Monday, October 24, 2011
Despite seeing all the other movies in the franchise multiple times, I had never seen the Friday the 13th: A New Beginning of the Halloween series, Halloween III: Season of the Witch. Sure, I could deny that is because Michael Myers is absent in this installment but that would not be exactly accurate. Yet, over the years I have heard time and time again that this film would have a much better reputation if it did not have Halloween in the title. That may in fact be true. But it is still a shitty movie.
Tuesday, October 18, 2011
It was about fifteen years ago that I saw the most recent film based on the novel Celle qui n’était plus by Pierre Boileau and Thomas Narcejac. I remembered the basic gist of the tale but not much else. Now, having seen the 1955 French thriller Diabolique (or Les Diaboliques), even without remembering much I can safely say the 1996 Americanized remake was far less effective than this version. There is a reason this is a highly regarded film in general.
Christina Delassalle (Véra Clouzot) is in a tough situation. She runs a young boy’s boarding school with her husband Michel (Paul Meurisse) whose stern and controlling demeanor makes him hated by all including his wife. Michel harbors much resentment for Christina and she for him with his abusive and cheating mannerisms. After eight years together, Christina reaches the point where she wants Michel gone one way or another. She schemes with her closest companion Nicole (Simone Signoret), also Michel’s former mistress, and develop a fool-proof plan to dispatch of the man.
The two women lure Michel to Nicole’s house where he is sedated with a tainted bottle of wine and then submerged in a filled bathtub as Nicole keeps him under until his struggling stops. They load the body into a giant wicker trunk and cart it back to the boarding school where they dump it in the filthy swimming pool, thinking he will surface in a few days as an apparent accident or suicide. The body then disappears but other things appear in its place like his dry-cleaned suit or his lighter.
It is only within the past few years that I’ve come to appreciate foreign as well as black-and-white films. As such Henri-Georges Clouzot‘s thriller never really stuck out as a horror staple, probably due to the fact that it is made more than fifty years ago as well as subtitled. That is a shame though since Diabolique is a treat to watch for a prime example of how a tense film is put together. When the body goes missing and other haunting reminders of the missing man surface instead, you can feel the subdued panic between both women as they worry about the likelihood of going to jail, being blackmailed, or worse being hunted down by the man they were sure was dead. While the “horror” elements are rather tame, the tension between the two female leads and even the haunting “presence” by Michel is more than enough to create a great noir film with its suspenseful elements of paranoia and effective camerawork.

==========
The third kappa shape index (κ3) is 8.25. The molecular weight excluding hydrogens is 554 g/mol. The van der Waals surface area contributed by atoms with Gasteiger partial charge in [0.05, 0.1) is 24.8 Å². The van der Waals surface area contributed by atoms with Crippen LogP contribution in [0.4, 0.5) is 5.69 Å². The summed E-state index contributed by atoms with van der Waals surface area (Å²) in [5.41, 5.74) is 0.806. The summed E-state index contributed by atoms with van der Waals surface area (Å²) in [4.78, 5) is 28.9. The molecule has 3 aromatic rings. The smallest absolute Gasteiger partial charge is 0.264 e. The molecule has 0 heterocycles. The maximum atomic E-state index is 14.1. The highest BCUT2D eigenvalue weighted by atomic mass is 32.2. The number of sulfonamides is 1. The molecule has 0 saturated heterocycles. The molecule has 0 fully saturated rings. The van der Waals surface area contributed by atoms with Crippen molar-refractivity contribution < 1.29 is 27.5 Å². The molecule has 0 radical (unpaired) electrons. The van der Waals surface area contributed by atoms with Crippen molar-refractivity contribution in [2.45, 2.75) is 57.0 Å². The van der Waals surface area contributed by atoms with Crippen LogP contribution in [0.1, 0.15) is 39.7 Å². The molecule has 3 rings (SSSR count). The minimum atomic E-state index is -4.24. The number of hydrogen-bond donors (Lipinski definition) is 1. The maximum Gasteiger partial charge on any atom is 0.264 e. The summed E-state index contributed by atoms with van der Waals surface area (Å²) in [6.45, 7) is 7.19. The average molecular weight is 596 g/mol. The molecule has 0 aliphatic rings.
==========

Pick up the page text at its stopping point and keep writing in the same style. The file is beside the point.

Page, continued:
Friday, October 14, 2011
Largely thanks to John Carpenter‘s original Halloween, the 80s were chock full of slasher flicks taking place everywhere from summer camps to sorority houses and everywhere in between with a collection of mostly bland, forgettable murderers. Everyone seems to remember this era fondly even though the sad reality dictates that most of these films are pretty bad with a few notable exceptions sticking out here and there. With the title, heroine, and villain notwithstanding, Halloween II would be more of the former than the latter.